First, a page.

El Maracanazo, the decisive final match between Brazil and Uruguay at the 1950 FIFA World Cup, is remembered as “the worst tragedy in Brazilian sports history”. The cursed final, the 200,000 “legendary” suicides, the cunning trick of Uruguay’s captain, Obdulio Varela, the repented hero of a tragic day.
Rio de Janeiro, July 16, 1950. Winter in Brazil is a fairy tale above 25 degrees, but for many countries, it’s the World Cup’s summer. The world is under reconstruction. After World War II, Germany and Japan are not invited as they were still in national reconstruction phases after the conflict. Italy is an exception but following the tragedy in Turin and the plane accident at the Superga, the national team went by ship. It’s a strange World Cup. For the first time in history, there are numbers on jerseys, and the national team of India is rejected because they wanted to play barefoot.
Brazil is in the final. It is the favorite to win and plays at home, in the Maracanã stadium. The atmosphere is crazy: before the kick-off, the celebrations have already started, the crowd is drinking and the local authorities celebrate the Seleçao as World Champion. Who could ever stop them? The musicians did not even bring the sheet music for the anthem of the opposing team, Obdulio Varela’s Uruguay. The stadium is packed and it seems to pulsate: according to unofficial estimates, 200,000 Brazilians are packed like flies in the stands, all in celebration. The game begins.
The cursed match
In the second half Albino Friaça scores and Brazil take the lead. The whole stadium is a deafening bedlam in celebration. But while everyone is busy cheering, something happens on the pitch. Obdulio Varela approaches the referee: during the action of the goal, the linesman raised and immediately lowered the flag with a rash gesture. The Uruguayan captain wants an explanation. But it’s 1950 and the world speaks one language at a time. Obdulio asks for a translator to communicate with the referee.
Meanwhile, in the stands, the fans continue the party, but slowly they seem to realize that something is wrong. Brazilian players also seem to feel it. Eight minutes pass before Varela is able to explain himself to the referee and the game resumes. An infinite time. The joy of the fans vanishes, it slips away like balm badly applied and in an imperceptible way, it turns into something else.
A surreal win
Frustration, anger. Obdulio knows. It wasn’t an improvisation but a brilliant intuition. Instead of quickly returning the ball to the midfield after the goal, Obdulio stops time. He transforms the enthusiasm and frenzy of the “legendary” 200,000 exultant Brazilians into frustration. When the game restarts, it changes as if by magic. Uruguay first draws and then scores the winning goal with Alcides Edgardo Ghiggia Pereyra: they are World Champions. The stadium falls silent. The situation is surreal: the celebrations, which had been ready for days, are cancelled, Brazilian authorities flee, the whole country is in tears. According to the legends, there are more than 200,000 suicides that night. For the press, it is “the worst tragedy in the history of Brazil”. The Maracanazo.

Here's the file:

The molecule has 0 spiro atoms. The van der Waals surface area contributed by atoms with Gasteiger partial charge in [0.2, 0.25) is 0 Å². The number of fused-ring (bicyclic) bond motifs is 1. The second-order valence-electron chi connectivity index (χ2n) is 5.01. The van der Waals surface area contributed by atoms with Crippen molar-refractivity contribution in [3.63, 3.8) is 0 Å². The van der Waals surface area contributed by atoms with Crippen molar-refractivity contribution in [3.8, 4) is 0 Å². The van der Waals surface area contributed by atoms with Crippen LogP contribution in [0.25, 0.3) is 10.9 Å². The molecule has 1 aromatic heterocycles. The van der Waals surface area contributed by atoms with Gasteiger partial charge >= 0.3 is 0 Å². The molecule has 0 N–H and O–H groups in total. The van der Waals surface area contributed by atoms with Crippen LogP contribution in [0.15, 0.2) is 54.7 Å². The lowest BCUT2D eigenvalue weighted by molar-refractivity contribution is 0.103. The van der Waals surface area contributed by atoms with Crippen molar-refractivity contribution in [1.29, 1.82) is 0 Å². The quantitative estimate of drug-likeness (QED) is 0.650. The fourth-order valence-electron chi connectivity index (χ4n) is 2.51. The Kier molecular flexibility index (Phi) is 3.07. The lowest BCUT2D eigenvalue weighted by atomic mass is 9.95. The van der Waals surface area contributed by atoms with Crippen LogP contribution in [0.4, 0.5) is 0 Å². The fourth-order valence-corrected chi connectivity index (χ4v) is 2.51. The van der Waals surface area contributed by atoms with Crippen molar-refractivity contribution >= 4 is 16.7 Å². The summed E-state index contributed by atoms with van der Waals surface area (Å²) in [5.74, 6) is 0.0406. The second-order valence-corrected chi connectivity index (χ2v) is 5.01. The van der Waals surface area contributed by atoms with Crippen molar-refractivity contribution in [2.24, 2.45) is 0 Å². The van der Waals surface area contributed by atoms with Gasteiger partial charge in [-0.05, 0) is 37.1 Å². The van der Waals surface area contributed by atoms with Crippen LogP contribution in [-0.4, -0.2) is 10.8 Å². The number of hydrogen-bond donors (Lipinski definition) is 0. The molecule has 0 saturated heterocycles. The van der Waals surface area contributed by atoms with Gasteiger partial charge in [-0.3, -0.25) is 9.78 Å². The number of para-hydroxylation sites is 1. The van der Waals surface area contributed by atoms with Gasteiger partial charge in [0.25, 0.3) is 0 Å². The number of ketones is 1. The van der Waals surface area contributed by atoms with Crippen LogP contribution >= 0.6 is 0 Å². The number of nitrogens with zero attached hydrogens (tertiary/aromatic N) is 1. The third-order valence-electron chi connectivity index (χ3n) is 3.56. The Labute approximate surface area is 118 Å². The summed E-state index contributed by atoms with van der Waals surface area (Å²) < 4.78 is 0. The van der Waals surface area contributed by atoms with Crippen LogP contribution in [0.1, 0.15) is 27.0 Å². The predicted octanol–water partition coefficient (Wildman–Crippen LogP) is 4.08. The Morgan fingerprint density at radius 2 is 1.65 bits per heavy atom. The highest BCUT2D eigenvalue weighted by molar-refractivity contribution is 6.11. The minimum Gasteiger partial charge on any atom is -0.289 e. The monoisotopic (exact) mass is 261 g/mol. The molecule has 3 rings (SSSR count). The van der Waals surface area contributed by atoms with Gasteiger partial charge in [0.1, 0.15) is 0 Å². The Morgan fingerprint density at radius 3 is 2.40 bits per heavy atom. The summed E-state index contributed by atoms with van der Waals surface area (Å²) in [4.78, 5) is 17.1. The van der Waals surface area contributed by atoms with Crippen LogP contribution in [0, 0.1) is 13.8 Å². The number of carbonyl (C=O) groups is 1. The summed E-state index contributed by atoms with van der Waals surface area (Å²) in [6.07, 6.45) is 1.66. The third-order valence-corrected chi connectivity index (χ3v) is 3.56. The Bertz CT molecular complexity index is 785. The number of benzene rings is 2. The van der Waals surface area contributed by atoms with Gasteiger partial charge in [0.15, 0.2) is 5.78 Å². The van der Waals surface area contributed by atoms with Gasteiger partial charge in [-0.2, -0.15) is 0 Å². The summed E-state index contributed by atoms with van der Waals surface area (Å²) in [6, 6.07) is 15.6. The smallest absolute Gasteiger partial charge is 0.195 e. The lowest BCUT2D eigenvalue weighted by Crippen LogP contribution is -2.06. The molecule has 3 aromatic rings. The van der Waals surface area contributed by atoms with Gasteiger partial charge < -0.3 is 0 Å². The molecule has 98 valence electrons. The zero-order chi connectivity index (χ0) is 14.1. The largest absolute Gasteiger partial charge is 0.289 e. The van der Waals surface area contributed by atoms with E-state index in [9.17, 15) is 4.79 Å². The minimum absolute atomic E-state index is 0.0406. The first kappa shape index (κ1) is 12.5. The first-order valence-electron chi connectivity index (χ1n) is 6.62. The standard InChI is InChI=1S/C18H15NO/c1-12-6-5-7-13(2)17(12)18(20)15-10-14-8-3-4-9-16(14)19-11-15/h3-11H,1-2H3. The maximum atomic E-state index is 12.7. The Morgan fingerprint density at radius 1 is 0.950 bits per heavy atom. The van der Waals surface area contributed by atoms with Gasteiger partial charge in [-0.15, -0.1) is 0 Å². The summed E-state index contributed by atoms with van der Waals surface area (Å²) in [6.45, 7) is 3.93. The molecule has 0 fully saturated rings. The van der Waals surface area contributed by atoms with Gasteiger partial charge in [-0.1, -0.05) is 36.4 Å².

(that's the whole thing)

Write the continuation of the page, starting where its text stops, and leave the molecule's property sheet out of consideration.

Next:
The atmosphere after the game is funereal. People on the streets are crying. In a short time, even the joy of victory is transformed. Something is missing: football, like happiness, is only real when shared, and the Uruguayans feel it on their own skin.
That same evening Obdulio wanders the streets of Rio with two companions. They walk into a bar to have a beer. Suddenly the door swings open, and a big fat man enters, sobbing, his face streaked with too much crying. “Obdulio screwed us,” he keeps repeating. The player looks at him. At the time the faces of the players were not known, except those of the captains. But Obdulio Varela is a hombre vertical, he hates journalists and the press in general and has never been portrayed in the official photos of his teams.
The man continues to cry and curse Varela. In a flash of madness, a friend of Varela warns the big man that Obdulio is right there in front of him, in flesh and blood. The whole place goes quiet. The man turns and points at the captain, approaching him. Then, inexplicably, he hugs him. “I was convinced that I was going to die that same night.” Varela will then say afterwards. The writer Osvaldo Soriano, el mas grande, one of the greatest connoisseurs of South American football of all time, tells it well, taking the word of Obdulio himself.
I looked at it and I felt sorry for it. They had prepared the best carnival in the world and, to hear that guy, I had ruined it. I felt bad. It would have been nice to see people having fun with something so simple. We had ruined everything and we hadn’t gotten anything. We had a title, but what did it matter in the face of all that sadness?
After the victory of the World Championship, the leaders of the Uruguayan Federation pocketed all the earnings. Obdulio Varela was given a battered Ford, which was stolen the following week.
For him, who was happy to work as a bricklayer because “it’s good money”, being paid to play football was something absurd. But the Maracanazo remained inside him. Being able to go back, Obdulio Varela said that he surely would have kicked “a ball or two into his own goal” to lose the game.